When Luck and Trouble front man Brian Blush came to — handcuffed to a hospital bed somewhere in Arizona after flat-lining not three hours before — he could only wonder why he wasn’t dead. The heroin OD left him clinging for life through a chopper rescue from a schoolyard. At that point, his life to him (and others) wasn’t worth two cents. Had it not been for a swift-thinking paramedic/helicopter pilot who resuscitated him, Blush would have cashed out on the cheap.
That was five years ago. The tomb-skirting incident was the end result of a pharmaceutical pill-and-junk habit, a souvenir of a fleeting moment of rock ’n’ roll stardom.
The years leading up to the OD-bust had been rather charmed for the Detroit-born Blush. The kid from a well-heeled family had co-written a song called “Banditos” that peaked at No. 9 on the Billboard Alternative Rock charts and crossed over into the Hot 100. The song’s accompanying video beamed Blush and his Arizona band the Refreshments into millions of MTV households. The group did the Conan O’Brien show and hosted an episode of MTV’s “120 Minutes.” The “Banditos” album, Fizzy Fuzzy Big & Buzzy, spent nearly five months in the Billboard album charts and went gold. Blush co-wrote the theme song for “King of the Hill.” The band’s tours saw sold-out venues throughout the country. Blush had a lucrative publishing deal with Warner/Chappell. He got married, bought a house and two cars and was on course to achieving his life’s goals before he hit 30. Basically, Blush had it all.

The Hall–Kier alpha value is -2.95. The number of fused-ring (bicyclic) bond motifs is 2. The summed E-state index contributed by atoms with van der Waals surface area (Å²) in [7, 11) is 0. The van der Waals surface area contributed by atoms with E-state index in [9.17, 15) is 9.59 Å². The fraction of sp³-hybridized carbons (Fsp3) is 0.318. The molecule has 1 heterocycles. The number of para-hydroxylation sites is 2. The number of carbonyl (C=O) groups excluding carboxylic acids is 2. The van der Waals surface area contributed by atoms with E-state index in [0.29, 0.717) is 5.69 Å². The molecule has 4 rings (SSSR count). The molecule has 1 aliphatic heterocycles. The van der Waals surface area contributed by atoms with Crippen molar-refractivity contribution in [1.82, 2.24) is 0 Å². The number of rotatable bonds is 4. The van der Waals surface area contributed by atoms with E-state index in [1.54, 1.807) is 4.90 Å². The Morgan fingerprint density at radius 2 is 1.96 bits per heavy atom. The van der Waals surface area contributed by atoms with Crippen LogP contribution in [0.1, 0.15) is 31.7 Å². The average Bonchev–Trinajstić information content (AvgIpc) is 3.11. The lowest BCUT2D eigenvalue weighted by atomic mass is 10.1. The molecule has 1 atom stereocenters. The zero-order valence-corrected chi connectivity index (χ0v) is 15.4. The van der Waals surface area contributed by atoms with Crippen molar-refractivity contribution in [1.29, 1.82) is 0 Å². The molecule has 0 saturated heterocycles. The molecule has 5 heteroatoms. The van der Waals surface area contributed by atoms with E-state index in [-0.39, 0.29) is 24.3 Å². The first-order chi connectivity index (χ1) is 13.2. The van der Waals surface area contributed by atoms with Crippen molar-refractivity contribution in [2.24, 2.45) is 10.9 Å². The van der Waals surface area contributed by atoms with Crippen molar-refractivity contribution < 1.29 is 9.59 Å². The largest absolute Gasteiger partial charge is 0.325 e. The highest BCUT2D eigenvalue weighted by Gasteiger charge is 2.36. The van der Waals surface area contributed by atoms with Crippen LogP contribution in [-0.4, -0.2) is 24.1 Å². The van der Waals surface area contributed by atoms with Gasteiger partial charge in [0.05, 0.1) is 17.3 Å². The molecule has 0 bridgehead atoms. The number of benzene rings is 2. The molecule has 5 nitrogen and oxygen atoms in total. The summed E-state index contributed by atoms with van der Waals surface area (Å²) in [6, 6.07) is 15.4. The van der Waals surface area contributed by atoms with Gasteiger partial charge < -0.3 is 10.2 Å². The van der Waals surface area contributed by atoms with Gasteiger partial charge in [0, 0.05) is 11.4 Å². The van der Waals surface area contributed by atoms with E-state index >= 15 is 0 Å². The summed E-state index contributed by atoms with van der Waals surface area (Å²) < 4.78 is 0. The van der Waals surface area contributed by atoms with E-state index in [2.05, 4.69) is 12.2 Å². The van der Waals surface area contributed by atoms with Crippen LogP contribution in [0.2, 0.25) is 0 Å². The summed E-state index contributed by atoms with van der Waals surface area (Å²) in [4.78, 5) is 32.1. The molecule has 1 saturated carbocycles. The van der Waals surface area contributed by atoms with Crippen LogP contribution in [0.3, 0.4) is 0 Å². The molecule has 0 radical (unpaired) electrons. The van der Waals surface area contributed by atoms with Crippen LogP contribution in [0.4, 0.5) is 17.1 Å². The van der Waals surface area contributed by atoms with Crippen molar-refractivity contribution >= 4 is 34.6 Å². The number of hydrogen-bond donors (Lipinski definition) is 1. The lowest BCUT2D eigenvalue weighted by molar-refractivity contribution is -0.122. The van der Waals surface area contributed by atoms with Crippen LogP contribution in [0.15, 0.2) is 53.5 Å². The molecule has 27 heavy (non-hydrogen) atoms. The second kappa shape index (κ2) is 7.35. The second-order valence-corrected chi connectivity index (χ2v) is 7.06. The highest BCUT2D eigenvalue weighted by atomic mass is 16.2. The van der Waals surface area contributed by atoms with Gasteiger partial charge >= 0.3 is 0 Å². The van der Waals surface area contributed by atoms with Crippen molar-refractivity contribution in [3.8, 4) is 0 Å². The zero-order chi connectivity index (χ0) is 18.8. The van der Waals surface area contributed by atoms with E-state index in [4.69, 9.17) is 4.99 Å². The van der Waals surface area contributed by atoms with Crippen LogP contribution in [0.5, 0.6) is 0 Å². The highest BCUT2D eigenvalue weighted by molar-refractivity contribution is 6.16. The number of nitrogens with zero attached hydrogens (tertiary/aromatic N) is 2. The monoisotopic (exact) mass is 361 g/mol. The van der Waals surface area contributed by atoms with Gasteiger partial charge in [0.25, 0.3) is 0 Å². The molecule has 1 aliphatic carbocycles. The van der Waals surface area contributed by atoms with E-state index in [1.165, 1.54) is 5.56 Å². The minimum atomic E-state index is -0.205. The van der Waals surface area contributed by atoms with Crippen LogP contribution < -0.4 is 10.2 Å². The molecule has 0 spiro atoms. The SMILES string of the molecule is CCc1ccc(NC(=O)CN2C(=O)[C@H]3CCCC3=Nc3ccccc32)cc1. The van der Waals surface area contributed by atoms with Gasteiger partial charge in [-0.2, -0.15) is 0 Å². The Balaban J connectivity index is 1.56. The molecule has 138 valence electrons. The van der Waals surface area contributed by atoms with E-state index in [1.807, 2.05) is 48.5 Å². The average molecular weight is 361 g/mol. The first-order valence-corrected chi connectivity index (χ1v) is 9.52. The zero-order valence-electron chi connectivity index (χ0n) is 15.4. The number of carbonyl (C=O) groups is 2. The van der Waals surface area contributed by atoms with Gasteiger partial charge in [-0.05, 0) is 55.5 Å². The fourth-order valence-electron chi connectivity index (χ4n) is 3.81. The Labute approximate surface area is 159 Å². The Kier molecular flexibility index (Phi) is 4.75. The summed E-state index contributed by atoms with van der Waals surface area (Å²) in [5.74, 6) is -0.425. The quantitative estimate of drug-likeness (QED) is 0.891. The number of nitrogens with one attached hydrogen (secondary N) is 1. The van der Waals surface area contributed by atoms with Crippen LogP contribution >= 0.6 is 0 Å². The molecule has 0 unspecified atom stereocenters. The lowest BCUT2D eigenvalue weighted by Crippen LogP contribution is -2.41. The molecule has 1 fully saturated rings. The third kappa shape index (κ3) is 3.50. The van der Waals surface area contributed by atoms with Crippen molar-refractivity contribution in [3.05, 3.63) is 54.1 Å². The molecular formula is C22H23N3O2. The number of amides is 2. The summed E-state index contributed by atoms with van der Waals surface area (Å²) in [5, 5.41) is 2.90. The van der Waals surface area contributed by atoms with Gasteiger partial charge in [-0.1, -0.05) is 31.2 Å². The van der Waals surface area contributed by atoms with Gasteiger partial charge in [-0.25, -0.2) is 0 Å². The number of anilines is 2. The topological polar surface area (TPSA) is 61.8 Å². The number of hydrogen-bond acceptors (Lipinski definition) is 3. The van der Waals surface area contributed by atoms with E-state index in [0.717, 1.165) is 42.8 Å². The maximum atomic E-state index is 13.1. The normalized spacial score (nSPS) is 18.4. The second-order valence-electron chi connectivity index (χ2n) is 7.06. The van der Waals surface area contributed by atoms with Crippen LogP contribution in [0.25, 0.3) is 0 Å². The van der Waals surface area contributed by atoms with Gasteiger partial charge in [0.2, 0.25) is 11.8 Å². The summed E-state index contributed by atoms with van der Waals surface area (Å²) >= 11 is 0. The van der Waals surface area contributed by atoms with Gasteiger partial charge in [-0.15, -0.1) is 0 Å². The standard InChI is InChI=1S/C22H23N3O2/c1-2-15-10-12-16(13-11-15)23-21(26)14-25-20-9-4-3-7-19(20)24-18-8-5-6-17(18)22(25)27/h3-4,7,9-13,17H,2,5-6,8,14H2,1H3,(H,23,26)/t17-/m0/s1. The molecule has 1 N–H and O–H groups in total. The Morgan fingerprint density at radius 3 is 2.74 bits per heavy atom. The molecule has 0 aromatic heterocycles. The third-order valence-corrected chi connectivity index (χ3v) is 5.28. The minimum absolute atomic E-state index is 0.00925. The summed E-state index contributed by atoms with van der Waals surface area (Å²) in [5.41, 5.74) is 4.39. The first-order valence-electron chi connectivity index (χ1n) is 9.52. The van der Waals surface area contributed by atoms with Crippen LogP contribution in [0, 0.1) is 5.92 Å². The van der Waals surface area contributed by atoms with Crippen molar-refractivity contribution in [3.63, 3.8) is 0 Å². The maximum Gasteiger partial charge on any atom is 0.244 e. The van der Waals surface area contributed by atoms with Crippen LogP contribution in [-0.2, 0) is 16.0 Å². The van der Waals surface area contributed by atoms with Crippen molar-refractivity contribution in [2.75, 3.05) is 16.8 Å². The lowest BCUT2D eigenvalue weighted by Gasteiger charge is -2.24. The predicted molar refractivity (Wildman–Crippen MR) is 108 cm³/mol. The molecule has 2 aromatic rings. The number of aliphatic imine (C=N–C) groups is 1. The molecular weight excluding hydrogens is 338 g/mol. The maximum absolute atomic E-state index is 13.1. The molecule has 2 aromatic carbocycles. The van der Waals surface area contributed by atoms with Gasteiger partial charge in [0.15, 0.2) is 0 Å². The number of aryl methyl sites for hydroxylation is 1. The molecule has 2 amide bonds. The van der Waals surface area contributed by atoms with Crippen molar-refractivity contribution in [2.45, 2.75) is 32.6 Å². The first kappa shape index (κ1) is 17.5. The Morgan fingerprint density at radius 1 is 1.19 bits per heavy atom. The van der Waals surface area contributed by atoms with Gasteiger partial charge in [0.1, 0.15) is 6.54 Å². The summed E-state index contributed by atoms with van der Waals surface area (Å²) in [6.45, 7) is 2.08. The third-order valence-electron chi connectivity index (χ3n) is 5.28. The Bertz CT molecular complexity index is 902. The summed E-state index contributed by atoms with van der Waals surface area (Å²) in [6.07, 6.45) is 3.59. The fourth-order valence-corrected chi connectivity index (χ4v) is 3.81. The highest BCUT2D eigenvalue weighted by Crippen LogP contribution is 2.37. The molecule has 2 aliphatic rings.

Then things soured. The second Refreshments album, 1997’s The Bottle and Fresh Horses, spent one week on the charts and evaporated. The band lost its deal with Mercury around the time drugs got Blush by the throat. In 1998, the band could no longer tolerate his junked ways, and he got the boot. His money soon ran dry.
Blush held steadfast to the poor-man’s junkie cliché and began stealing. In Tempe, Ariz., the guitarist became a symbol of well-worn junkie truth, a character worthy of a Harry Crews novel and hell-bent on slow suicide, much like his mentor and friend, the Gin Blossoms’ genius songwriter Douglas Hopkins, who blew his head off in 1993. People were taking bets as to whether or not he was going to live out the 1990s.